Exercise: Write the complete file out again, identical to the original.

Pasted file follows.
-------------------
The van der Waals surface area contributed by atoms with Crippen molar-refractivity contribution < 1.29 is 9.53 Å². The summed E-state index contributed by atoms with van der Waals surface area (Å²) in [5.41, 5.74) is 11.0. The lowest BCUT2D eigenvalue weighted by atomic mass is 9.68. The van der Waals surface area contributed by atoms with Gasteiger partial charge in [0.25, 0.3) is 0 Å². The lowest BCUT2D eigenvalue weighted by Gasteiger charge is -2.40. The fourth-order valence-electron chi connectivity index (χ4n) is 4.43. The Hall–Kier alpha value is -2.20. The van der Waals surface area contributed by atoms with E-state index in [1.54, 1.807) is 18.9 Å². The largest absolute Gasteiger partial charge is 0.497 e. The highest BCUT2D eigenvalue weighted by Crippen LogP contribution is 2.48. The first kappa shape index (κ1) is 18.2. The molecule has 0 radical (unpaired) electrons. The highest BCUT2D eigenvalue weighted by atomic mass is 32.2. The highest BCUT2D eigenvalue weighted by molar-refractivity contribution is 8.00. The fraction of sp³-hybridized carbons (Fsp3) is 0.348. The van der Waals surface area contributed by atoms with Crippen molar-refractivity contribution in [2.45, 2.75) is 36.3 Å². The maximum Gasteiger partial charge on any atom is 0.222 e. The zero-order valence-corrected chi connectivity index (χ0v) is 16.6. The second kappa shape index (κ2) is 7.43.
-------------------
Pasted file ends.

The van der Waals surface area contributed by atoms with Crippen molar-refractivity contribution < 1.29 is 9.53 Å². The summed E-state index contributed by atoms with van der Waals surface area (Å²) in [5.41, 5.74) is 11.0. The lowest BCUT2D eigenvalue weighted by atomic mass is 9.68. The van der Waals surface area contributed by atoms with Gasteiger partial charge in [0.25, 0.3) is 0 Å². The lowest BCUT2D eigenvalue weighted by Gasteiger charge is -2.40. The fourth-order valence-electron chi connectivity index (χ4n) is 4.43. The Hall–Kier alpha value is -2.20. The van der Waals surface area contributed by atoms with E-state index in [1.54, 1.807) is 18.9 Å². The largest absolute Gasteiger partial charge is 0.497 e. The highest BCUT2D eigenvalue weighted by Crippen LogP contribution is 2.48. The first kappa shape index (κ1) is 18.2. The molecule has 0 radical (unpaired) electrons. The highest BCUT2D eigenvalue weighted by atomic mass is 32.2. The highest BCUT2D eigenvalue weighted by molar-refractivity contribution is 8.00. The fraction of sp³-hybridized carbons (Fsp3) is 0.348. The van der Waals surface area contributed by atoms with Crippen molar-refractivity contribution in [2.45, 2.75) is 36.3 Å². The maximum Gasteiger partial charge on any atom is 0.222 e. The zero-order valence-corrected chi connectivity index (χ0v) is 16.6. The second kappa shape index (κ2) is 7.43.